Safe in the Shadows

The President sat musing in the Oval Office. Nothing was going right. He hated to face the questions at the press conferences where all the reporters were trying to make their careers by destroying his. He picked up the phone  and signaled for Chris Hammond, one of the few people he could count on. Chris appeared within a few minutes and said, “Yes, Mr. President.”

The President said, “Chris, I need another cup of that Sumatra roast. Take me down to that basement office. I’m sure it would cause some commotion if I went down there alone.”

“You’ve got that right, Mr. President. If I don’t know where you are at all times, I’m toast.”

The second time Chris led him down to the tunnel and then to the hidden door with the cooper plate inscribed with faint cursive letters “Eight Decades of Insights” didn’t seem to take so long. It was good to get out of the Oval Office where everyone is always clamoring to see me, the President thought. Why don’t they all just do their jobs? He put his right palm on the plaque and the door opened. The well-dressed elderly black man met him as soon as he stepped inside and led the President to the same small table with the coffee service. He poured coffee for the President and asked him, “How much time do you have?”

“Let’s plan on half an hour,” said the President, taking a deep smell of the hot coffee. He took a sip and settled into the chair.

“You know, Mr. President, you don’t have come down here in the middle of a busy day,” said the Advisor, watching him. “You may come at anytime, day or night. If you believe we are through with a subject or you’ve heard enough, just tell me. I’ll start with the IRS issue. I believe it is the most important one facing you now.”

“I’m listening.” The President held his coffee cup and sat back in his chair.

“Issues are seldom isolated from other problems. The IRS issue is tied up with Obamacare and the economic status. No one likes the IRS to start with. It has always pushed the fringes of the public’s sensitivity over their privacy. Without exception it is the most un-liked and feared part of any administration. My advice is for you to take the IRS out of your centerpiece health care legislation. Create a new organization to administer health care. Reduce the size of the IRS to cover or mostly cover the growth of a new executive organization. Delegate as much of the administration of Obamacare as you can to  the states. Make this a major speech. Americans know their health care needs fixing. Tell them you realize Obamacare is not perfect but it is a good starting point and you are willing to give it another look. With the passing of time you recognized some elements may need to be modified. Those points will buy you a lot of good will and approval points.” The Advisor paused to let his advice sink in. The President said nothing, so he continued.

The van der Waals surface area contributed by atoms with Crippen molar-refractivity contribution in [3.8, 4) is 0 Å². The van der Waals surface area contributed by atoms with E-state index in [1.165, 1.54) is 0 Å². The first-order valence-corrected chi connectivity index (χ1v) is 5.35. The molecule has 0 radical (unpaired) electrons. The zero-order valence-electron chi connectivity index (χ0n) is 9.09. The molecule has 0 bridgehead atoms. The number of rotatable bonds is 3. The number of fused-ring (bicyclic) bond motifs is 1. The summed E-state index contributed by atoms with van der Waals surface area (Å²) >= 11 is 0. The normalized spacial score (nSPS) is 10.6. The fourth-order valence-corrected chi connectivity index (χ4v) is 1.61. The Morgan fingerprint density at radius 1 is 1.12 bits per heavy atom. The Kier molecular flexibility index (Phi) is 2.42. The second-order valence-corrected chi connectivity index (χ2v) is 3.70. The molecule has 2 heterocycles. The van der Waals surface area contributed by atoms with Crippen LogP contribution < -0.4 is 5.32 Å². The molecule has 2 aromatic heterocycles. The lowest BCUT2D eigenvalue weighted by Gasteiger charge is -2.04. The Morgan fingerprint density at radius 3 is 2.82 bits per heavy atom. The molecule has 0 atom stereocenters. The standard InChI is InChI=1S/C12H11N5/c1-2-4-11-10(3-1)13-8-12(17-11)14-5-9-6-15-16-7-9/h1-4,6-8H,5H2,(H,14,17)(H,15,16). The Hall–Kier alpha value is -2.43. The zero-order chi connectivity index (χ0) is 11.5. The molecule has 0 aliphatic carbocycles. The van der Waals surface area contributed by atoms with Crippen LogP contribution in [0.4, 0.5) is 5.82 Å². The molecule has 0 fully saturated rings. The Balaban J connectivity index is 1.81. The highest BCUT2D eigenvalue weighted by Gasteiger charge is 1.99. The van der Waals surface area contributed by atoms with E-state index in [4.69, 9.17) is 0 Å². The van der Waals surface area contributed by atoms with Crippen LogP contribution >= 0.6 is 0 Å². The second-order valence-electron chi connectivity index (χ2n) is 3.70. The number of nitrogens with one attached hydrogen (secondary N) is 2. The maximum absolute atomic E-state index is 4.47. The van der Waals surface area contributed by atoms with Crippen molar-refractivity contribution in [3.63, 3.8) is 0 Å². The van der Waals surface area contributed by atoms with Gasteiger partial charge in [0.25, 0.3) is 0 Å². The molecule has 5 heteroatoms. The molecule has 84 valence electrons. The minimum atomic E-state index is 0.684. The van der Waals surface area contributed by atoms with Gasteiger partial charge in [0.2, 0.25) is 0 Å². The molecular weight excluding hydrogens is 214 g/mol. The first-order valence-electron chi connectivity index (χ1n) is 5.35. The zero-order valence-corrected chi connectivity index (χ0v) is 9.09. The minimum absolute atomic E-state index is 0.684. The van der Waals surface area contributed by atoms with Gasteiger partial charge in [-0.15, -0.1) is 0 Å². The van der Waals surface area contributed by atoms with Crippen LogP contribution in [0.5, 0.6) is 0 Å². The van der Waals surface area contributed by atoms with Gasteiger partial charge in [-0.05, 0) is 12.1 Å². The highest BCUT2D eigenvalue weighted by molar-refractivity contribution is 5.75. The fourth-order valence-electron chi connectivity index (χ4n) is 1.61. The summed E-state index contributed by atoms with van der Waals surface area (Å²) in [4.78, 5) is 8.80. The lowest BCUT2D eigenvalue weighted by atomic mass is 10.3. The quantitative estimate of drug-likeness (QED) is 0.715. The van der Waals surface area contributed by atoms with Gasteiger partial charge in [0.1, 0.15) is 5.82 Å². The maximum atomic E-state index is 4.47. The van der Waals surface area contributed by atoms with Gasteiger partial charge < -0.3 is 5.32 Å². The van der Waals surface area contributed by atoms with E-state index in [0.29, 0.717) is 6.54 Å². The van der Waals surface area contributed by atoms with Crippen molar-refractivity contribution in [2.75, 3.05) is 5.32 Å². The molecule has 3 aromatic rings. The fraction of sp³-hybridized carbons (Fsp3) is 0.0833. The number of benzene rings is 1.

“Now you are free to cut those of your staff who knew about the IRS targeting of conservative groups and all the IRS employees engaged in the targeting. Get them all out of your administration. If Congress wants to continue with their investigations, let them. Cooperate as much as you can. If some IRS staff end up in prison, so be it. They knew what they were doing was wrong and that their actions endangered the President. They, like all of us, must take responsibility for our actions.

“Anyone who reads your speeches knows you are pushing a progressive political philosophy that, in your own words, will ‘transform America.’ Americans understand your political objective. They don’t understand the constant shifting of your position on issues. Saul Alinsky may have taught all his students that the issue is never the issue and that you can be on any side of any issue and change sides according to the way the issue can be used to destroy opposition, but the real world doesn’t give presidents or political leaders that freedom. Keeping your word and explaining changes in your position is more important. If the people lose trust in your word, your presidency is over. You must clearly understand that campaigning is not the same as governing. The latter requires compromises and cooperation both in content and form.”

There was a knock on the door and when the Advisor opened it, Chris said, “Mr. President, the half-hour is up. Do you want me to change your schedule?”

“No, Chris, I have to go. Half an hour of straight talk is enough for right now. Set me up for another visit Sunday night.”

The President turned to the Advisor and said, “You are certainly no ‘yes man.’ I’m not sure I agree with you, but thanks.”

The Advisor walked the President the few steps to the door. “I assume you still want me to discuss Ben Ghazi with you on your next visit.”

The President nodded as the thick door closed and he had to return to both the trivia and substance of the Oval Office.

By the author of Jack Brandon novels.          www.factsandfictions.com    Any parts or the entire blog may be passed on.



Filed under Intelligence & Politics

2 responses to “EIGHT DECADES OF INSIGHTS 61: The Advisor

  1. loridraper

    Oh, I wish!

  2. John Nugent

    If only Obama had such a sage and would listen to him!

Leave a Reply

Fill in your details below or click an icon to log in:

WordPress.com Logo

You are commenting using your WordPress.com account. Log Out /  Change )

Google photo

You are commenting using your Google account. Log Out /  Change )

Twitter picture

You are commenting using your Twitter account. Log Out /  Change )

Facebook photo

You are commenting using your Facebook account. Log Out /  Change )

Connecting to %s